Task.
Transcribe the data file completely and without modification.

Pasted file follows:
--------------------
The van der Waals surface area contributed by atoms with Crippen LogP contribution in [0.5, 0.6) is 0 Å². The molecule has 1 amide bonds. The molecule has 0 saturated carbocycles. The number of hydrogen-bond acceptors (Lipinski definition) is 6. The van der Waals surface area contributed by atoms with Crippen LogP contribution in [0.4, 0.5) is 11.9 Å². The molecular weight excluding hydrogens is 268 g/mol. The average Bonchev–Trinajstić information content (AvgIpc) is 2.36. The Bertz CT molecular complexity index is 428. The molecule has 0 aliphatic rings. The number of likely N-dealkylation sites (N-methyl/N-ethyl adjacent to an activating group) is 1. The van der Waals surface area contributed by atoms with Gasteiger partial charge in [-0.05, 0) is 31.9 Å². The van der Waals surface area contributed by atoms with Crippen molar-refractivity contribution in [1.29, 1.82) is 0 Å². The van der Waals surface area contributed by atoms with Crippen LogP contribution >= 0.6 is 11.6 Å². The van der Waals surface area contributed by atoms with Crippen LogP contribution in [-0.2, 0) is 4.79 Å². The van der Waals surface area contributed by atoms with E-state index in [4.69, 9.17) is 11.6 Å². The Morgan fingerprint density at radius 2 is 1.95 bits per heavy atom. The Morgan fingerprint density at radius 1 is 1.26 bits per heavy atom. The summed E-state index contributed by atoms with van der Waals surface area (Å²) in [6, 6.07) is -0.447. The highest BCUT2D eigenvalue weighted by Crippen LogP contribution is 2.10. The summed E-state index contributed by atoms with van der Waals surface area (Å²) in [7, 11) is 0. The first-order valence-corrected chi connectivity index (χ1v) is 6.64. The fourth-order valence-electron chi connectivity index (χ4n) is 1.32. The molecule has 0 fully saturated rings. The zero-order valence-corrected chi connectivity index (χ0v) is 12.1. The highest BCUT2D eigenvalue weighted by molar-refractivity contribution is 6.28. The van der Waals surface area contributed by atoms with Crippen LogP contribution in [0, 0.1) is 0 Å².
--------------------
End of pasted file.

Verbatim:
The van der Waals surface area contributed by atoms with Crippen LogP contribution in [0.5, 0.6) is 0 Å². The molecule has 1 amide bonds. The molecule has 0 saturated carbocycles. The number of hydrogen-bond acceptors (Lipinski definition) is 6. The van der Waals surface area contributed by atoms with Crippen LogP contribution in [0.4, 0.5) is 11.9 Å². The molecular weight excluding hydrogens is 268 g/mol. The average Bonchev–Trinajstić information content (AvgIpc) is 2.36. The Bertz CT molecular complexity index is 428. The molecule has 0 aliphatic rings. The number of likely N-dealkylation sites (N-methyl/N-ethyl adjacent to an activating group) is 1. The van der Waals surface area contributed by atoms with Gasteiger partial charge in [-0.05, 0) is 31.9 Å². The van der Waals surface area contributed by atoms with Crippen molar-refractivity contribution in [1.29, 1.82) is 0 Å². The van der Waals surface area contributed by atoms with Crippen LogP contribution >= 0.6 is 11.6 Å². The van der Waals surface area contributed by atoms with Crippen LogP contribution in [-0.2, 0) is 4.79 Å². The van der Waals surface area contributed by atoms with E-state index in [4.69, 9.17) is 11.6 Å². The Morgan fingerprint density at radius 2 is 1.95 bits per heavy atom. The Morgan fingerprint density at radius 1 is 1.26 bits per heavy atom. The summed E-state index contributed by atoms with van der Waals surface area (Å²) in [6, 6.07) is -0.447. The highest BCUT2D eigenvalue weighted by Crippen LogP contribution is 2.10. The summed E-state index contributed by atoms with van der Waals surface area (Å²) in [7, 11) is 0. The first-order valence-corrected chi connectivity index (χ1v) is 6.64. The fourth-order valence-electron chi connectivity index (χ4n) is 1.32. The molecule has 0 fully saturated rings. The zero-order valence-corrected chi connectivity index (χ0v) is 12.1. The highest BCUT2D eigenvalue weighted by molar-refractivity contribution is 6.28. The van der Waals surface area contributed by atoms with Crippen LogP contribution in [0, 0.1) is 0 Å².